First, since each request can carry two resources (a new token and whatever the result of the request is), it is not RESTful. Plus you cannot cache anything anymore. A, potentially expired, token might be served to the client, which is an issue even for local, private caches (such as a browser’s own cache).

The second issue has to do with the long-term/short-term tokens separation. In our initial suggestions for credentials container, we recommend long-term tokens should be, basically, treated as user credentials. Only ever to be used to generate a short-term token. The goal of this segregation is to prevent long-term tokens lingering exposed on the wire and manipulated continuously either by the app or the browser (thus increasing attack surface and theft possibility).

Since cookies cannot be stored off the wire by a browser, swapping a long term token for a short term one can only be done in one of three ways:

  1. Both cookies have different names and are used side-by-side, this doesn’t reduce exposure of the long-term token as it is still sent with every request.
  2. The short-term token overwrites the long-term one, the long-term token is lost and replaced by the short-term one. Once the short-term token is expired, the browser will not be able to bring the long-term token back. This will effectively preclude any use of long term tokens.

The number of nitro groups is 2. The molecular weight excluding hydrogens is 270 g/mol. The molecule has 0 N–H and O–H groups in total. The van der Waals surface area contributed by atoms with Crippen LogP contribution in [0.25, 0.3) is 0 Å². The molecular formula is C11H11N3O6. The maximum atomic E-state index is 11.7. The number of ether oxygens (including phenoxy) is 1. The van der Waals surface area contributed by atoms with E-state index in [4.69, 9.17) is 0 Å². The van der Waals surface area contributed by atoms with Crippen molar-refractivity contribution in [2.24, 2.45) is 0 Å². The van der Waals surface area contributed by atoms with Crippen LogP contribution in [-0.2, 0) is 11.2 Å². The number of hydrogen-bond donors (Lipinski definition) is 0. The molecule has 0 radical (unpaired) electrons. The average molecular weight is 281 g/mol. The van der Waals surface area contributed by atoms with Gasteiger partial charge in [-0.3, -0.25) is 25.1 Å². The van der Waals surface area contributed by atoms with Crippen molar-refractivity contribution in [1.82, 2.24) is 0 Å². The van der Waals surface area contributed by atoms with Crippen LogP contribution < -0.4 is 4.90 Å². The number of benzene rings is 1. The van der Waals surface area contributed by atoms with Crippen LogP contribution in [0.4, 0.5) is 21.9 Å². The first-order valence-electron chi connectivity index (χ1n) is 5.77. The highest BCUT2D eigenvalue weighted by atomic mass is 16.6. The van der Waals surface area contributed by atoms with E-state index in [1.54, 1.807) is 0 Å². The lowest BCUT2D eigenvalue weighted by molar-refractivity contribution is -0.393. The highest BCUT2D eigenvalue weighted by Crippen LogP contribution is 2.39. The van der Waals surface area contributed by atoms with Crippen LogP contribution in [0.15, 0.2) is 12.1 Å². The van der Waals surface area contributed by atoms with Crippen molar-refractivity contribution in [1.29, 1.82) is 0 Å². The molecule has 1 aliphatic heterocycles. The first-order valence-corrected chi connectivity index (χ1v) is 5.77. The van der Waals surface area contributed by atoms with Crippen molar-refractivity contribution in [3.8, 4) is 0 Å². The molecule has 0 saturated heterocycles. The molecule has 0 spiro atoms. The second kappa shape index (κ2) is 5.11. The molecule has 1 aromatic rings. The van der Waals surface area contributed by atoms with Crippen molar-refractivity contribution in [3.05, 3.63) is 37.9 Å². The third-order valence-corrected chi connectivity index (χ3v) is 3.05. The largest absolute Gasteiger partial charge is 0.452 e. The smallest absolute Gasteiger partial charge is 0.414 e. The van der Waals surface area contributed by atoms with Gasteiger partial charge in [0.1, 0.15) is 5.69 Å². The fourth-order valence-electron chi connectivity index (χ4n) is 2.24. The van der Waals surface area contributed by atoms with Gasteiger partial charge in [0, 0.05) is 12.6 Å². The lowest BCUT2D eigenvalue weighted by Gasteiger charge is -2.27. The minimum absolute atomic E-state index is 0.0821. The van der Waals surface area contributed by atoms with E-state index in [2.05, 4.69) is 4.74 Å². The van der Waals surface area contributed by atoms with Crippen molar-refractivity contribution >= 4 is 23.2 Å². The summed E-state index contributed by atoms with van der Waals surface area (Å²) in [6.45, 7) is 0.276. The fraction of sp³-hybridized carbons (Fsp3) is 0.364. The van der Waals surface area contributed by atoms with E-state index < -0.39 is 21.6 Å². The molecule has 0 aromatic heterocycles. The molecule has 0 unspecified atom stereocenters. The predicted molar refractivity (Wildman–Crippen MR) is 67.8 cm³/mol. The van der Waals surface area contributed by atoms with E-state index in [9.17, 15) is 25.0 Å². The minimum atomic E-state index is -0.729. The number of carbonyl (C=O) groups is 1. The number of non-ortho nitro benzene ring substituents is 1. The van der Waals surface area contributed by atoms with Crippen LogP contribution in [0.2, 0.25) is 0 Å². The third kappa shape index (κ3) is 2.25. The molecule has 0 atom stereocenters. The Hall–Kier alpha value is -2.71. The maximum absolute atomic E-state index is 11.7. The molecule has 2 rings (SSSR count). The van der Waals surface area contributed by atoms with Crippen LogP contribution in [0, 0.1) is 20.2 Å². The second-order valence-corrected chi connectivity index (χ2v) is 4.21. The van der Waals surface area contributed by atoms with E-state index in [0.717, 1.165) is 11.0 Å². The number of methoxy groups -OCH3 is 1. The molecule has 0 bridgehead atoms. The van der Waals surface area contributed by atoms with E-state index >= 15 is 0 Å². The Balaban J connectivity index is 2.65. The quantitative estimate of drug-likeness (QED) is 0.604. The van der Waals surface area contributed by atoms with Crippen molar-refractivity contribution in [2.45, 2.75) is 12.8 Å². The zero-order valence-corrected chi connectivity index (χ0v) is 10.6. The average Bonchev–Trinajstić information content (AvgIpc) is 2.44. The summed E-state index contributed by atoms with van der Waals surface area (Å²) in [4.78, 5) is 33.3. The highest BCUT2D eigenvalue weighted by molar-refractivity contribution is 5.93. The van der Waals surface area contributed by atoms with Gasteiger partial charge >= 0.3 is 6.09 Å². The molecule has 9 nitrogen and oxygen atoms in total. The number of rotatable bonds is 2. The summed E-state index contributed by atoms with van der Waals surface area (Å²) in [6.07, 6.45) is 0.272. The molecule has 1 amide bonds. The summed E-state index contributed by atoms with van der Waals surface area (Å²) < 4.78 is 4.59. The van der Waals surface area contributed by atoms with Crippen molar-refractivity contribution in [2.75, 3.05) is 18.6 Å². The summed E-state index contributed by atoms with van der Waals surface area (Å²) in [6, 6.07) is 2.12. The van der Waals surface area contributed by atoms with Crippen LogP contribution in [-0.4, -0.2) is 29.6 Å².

3. Override the long-term token with a short term-token embedding the long-term one. In order to keep the benefits of the long-term support token, the cookie will need to have a lifetime equivalent to the long-term token. In the case where the short term token is expired, the server must allow the short term token to be renewed into another new short term token by using the embedded long term token. In effect, the API is just manipulating bigger and more complex long term tokens.

Any out-of-band data automatically managed by the browser is highly vulnerable to both types of CSRF attacks (impersonation and cookie injection), cookies included.

Non-browser agents can be classified in two categories when considering cookies:

  1. Proxies (e.g., caches) will mostly be disabled or confused by cookies. A cached response including cookies will potentially trigger unwilling impersonation or change the end-user client’s state in a way not intended by the server.
  2. Native applications or other end-user clients will be responsible to process the whole HTTP Request/Response round-trip. In this case, cookies are not out-of-band data anymore and must be stored and managed explicitly by the client. In this context, tokens become a real in-band resource, it should therefore be manipulated just like any other resources offered by the API. Cookies are usually not the preferred way to send resources representations for HTTP REST APIs.

For all these reasons, cookies SHOULD NOT be used to store REST authentication tokens.

However, there are case where the combination of software environment and UX requirements is such that cookies are the only option available… For this reason and this reason only, an integration of cookie-based tokens will be discussed in further parts of this series.

The other half of the discussion focuses on in band credential storage.